The Republic of Tea, for example, now offers The Sonoma Teas Collection, which is inspired by Sonoma County and includes flavors like red wine with orange and currant. The teas are free of caffeine and alcohol, but contain grape skins for the antioxidants. Cuvee coffee now offers a beer-flavored coffee in a can, reminiscent of dark coffee stouts. Even Starbucks tested a Dark Barrel Latte last year.

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Starbucks Will Finally Open in Italy

hTiiZIVq-3389-5084.jpgStressing the “humility and respect” with which they are undertaking this endeavor, Starbucks CEO Howard Schultz announced recently that in early 2017, Starbucks will finally open their first store in Italy. It may be surprising that such a store doesn’t exist already, especially since the Starbucks brand was born out of Schultz’s first trip to Milan 33 years ago, but the company is understandably cautious about bringing one of the largest chains in the world to a culture that prizes small-scale coffee operations and exquisite attention to detail.

Starbucks will be partnering with Italian brand, retail and real estate developer Percassi to bring the first Italian store to life in Milan, with plans to open more down the line. In a blog post announcing this opening, Starbucks mentions Percassi’s values and commitment to youth development as key elements of their choice. Antonio Percassi, the company’s president, states that, “We know that we are going to face a unique challenge with the opening of the first Starbucks store in Italy, the country of coffee, and we are confident that Italian people are ready to live the Starbucks experience, as already occurs in many other markets.”

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Starbucks to Donate Millions to Help Employees in China Pay Rent


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Starbucks recently made two big announcements about their presence in China, a country where economic troubles have been causing global shockwaves for months and other American chains (including KFC and Pizza Hut) are struggling. The first announcement is that they plan to open 500 more locations in China this year alone, and create 10,000 new jobs in the country every year through 2019. The second announcement is that all those new employees may get handed a very big perk with their green aprons – the coffee giant will soon begin offering vouchers to full time baristas and managers to help them pay their rent. They predict that 7,000 Chinese workers will be eligible for the vouchers immediately, and another 3,000 will be in the near future. Although Starbucks hasn’t given an exact number for the total cost of this program, they say it is a “multimillion dollar” investment and that they expect to pay around 50% of the rent for qualifying workers.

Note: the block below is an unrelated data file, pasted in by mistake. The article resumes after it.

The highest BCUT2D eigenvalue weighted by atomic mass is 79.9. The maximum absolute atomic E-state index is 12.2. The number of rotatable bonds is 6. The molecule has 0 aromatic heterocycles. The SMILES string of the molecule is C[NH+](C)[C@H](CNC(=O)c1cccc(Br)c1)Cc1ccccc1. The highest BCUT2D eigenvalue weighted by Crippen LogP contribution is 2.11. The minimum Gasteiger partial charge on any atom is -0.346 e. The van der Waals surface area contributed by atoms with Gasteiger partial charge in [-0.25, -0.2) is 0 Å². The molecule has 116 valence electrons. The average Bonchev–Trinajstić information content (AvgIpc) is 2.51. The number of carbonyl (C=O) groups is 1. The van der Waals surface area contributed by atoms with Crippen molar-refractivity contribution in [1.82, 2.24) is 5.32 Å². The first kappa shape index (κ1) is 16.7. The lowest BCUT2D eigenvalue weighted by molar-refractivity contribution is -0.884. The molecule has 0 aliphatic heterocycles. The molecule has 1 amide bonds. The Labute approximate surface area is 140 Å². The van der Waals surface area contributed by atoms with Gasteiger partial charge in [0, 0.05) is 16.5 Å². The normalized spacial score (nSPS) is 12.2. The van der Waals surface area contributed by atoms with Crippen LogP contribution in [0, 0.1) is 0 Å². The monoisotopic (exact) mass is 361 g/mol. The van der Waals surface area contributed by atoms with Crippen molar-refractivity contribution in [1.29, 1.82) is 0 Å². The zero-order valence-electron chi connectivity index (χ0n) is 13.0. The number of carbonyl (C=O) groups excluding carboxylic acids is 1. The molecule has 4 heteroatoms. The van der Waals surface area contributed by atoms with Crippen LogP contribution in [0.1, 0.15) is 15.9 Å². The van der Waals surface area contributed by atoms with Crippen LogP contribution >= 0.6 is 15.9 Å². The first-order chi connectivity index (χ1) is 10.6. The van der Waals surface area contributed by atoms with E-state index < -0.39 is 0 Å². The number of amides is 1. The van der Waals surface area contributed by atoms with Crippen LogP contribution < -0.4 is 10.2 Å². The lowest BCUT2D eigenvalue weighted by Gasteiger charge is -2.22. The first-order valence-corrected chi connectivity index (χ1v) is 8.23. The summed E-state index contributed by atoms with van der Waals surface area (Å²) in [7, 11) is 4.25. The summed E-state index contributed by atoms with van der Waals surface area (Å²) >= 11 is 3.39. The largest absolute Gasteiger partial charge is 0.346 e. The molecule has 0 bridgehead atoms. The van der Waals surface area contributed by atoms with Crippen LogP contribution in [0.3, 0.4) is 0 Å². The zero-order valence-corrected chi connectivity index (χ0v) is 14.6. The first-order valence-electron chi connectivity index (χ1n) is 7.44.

In China, the practice of offering subsidized living to employees is more common, although these living situations usually amount to crowded dorms. With rents rising across the country, it is unsurprising that workers have been requesting a subsidy from Starbucks for awhile.

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Starbucks Passport App is the Untappd of Coffee


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Coffee connoisseurship has almost certainly gone mainstream, and the latest indication is the release of Starbuck’s “Coffee Passport” app to the general public. The app allows users to collect digital stickers in their coffee passport each time they try a new coffee (or a single-origin coffee from a new country), while recording tasting-notes and comments about the experience. The app also includes plenty of study materials to shrink the gap between coffee shop guest and trained barista, including a glossary, primer on cuppings, and tips on various brew methods.

Starbucks baristas have had a paper version of this idea since the mid 90s, and the app was pre-released to Starbucks staff a month ago. The idea of ‘collecting’ rare beverages on your phone pokemon-style has precedent with apps like Untappd (for craft beer) and Delectable (for wine). In general, these apps encourage users to expand their selection and provide an incentive to go for the “new” over the “tried-and-true.” This could ultimately hurt Starbucks, who have had a hard time breaking in to the niche coffee market, although they’ve indicated a plan to focus even more on rare, high end coffee in the future.